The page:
Liked by 1 person

        Comment by Zolt — March 16, 2019 @ 12:23 PM

      • Hi Zolt, sorry for the late reply. I had to DEMAND that I come off an antiepileptic as a neuro would not listen/read a letter that a GP sent to him telling him what | was suffering from. He ignored it and 6 weeks later because my mum found that I was not the same person I walked into that GP’s room and told her I had to come off it. I was unable to tell my mother that I wanted to come off the AED. Surprise, surprise I am now consulting another neuro. One who is not even a specialist in Epilepsy. He definitely listening to me.

        I don’t know of anyone else’s experience with zonisamide. You Americans will know it as Zonegran.

        Liked by 1 person

        Comment by squirrel37 — May 5, 2019 @ 1:52 PM

  9. Right you are, Susan.

    But back then in the dark ages (1960’s), they didn’t check blood levels or much else.

    Not only did I go toxic from Dilantin, I went into a “deep sleep” for three days. 😦


    Comment by Phylis Feiner Johnson — March 14, 2019 @ 9:58 PM

  10. I have had Epilepsy since birth. I got OFF of Depakote that was taking my kidneys/liver. I take the OLD 1914 Phenobarbital, that babies take. If babies can take it, then I can TAKE IT. I am 70 now.
    Rita McDonald rvmcdonald@icloud.com
    PS If someone has Epilepsy, then the IRS should not garnish their Social Security. Cannot buy MEDS. This organization needs to get on to the IRS.

    Liked by 1 person

    Comment by Rita McDonald — March 14, 2019 @ 11:11 PM

    • Rita,
      Thank you for your inspiring statement & courageous information on standing up to the IRS.
      Ambulance, hospital, doctors & prescriptions bills are already making it hard to live with epilepsy.
      Therefore, as if Epilepsy is NOT already difficult enough, the SSA & IRS should NOT make it more difficult to survive for another day.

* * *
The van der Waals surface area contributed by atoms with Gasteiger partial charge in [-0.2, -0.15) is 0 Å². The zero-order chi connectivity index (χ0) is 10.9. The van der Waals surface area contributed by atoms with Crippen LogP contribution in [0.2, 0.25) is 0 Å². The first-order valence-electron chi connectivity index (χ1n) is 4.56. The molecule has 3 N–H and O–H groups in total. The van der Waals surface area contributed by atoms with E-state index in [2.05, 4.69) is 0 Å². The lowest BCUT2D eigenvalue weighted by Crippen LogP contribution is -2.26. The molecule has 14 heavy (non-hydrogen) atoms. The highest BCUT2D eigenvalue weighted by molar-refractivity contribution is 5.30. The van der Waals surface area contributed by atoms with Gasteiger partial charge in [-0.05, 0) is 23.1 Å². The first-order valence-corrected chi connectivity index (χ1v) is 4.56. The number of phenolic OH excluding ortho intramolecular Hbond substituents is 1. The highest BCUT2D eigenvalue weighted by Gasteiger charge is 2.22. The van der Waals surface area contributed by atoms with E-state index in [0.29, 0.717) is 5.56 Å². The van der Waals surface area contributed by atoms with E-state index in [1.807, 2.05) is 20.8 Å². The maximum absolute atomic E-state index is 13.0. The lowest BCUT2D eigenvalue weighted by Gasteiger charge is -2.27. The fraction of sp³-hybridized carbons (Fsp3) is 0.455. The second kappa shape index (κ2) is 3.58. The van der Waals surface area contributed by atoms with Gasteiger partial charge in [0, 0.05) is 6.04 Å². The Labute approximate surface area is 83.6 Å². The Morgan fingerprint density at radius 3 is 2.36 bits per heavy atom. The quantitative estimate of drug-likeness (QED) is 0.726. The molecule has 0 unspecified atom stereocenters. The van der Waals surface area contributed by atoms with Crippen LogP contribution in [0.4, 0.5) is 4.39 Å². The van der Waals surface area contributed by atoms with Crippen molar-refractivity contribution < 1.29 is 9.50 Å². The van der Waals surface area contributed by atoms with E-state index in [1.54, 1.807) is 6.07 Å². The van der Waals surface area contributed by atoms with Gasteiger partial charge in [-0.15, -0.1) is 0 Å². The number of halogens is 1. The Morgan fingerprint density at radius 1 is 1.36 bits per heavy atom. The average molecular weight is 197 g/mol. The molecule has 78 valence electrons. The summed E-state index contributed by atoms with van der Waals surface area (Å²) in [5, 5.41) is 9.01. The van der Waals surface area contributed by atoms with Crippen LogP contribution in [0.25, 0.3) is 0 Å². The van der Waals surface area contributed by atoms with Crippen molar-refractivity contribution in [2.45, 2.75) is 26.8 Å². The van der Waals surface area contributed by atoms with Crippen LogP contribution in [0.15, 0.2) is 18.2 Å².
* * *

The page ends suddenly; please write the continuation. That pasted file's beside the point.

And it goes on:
Liked by 1 person

      Comment by BahreNegash Eritrea — March 15, 2019 @ 12:42 AM

    • Rita, I know of people who have been on Phenobarbitol — their whole life — with no problems.

      It’s individual chemistry. And obviously Depakote wasn’t for you.

      As for Social Security, I would go one step further.

      I would like to see our legislators LIVE on Social Security and try to survive medical conditions along with life itself.


      Comment by Phylis Feiner Johnson — March 15, 2019 @ 8:52 AM

  11. Phylis,
    You’re far more helpful & informative than the “Neurologists, ER Doctors & Pharmacists”, who have been & still are prescribing, vending & dispensing these Epilepsy medications to the uninformed, naive & desperate helpless patients like I had been for a long time, I wish you had your own Epilepsy hospital/clinic, where many of us would love to flock & seek caring treatment, seizure remedy & medication control from.
    Having exclusive epilepsy hospitals/clinics would have brought more professional epilepsy experts together, than just the general hospitals & clinics with less experience on neurological disorders & side effects of seizure medications.

    Thanks for this very informative & educational article, it’s great to find out where the difficulty in our lives are coming from.
    Having been trading & mixing medications from Lamictal to Dilantin to Keppra,,, & usually raising the doses of the prescriptions without even coming close to controlling my seizures, now I’m wondering if I’m better off with my seizures left untreated than having to add more physical & neurological disaster coming from the side effects of my medications.
    Thankfully, the experience of living with Epilepsy & the persistent side effects of the medications has been a learning process, helping some us to make it this far, with identifying the source of our difficulties for better focus on our daily life than we started with.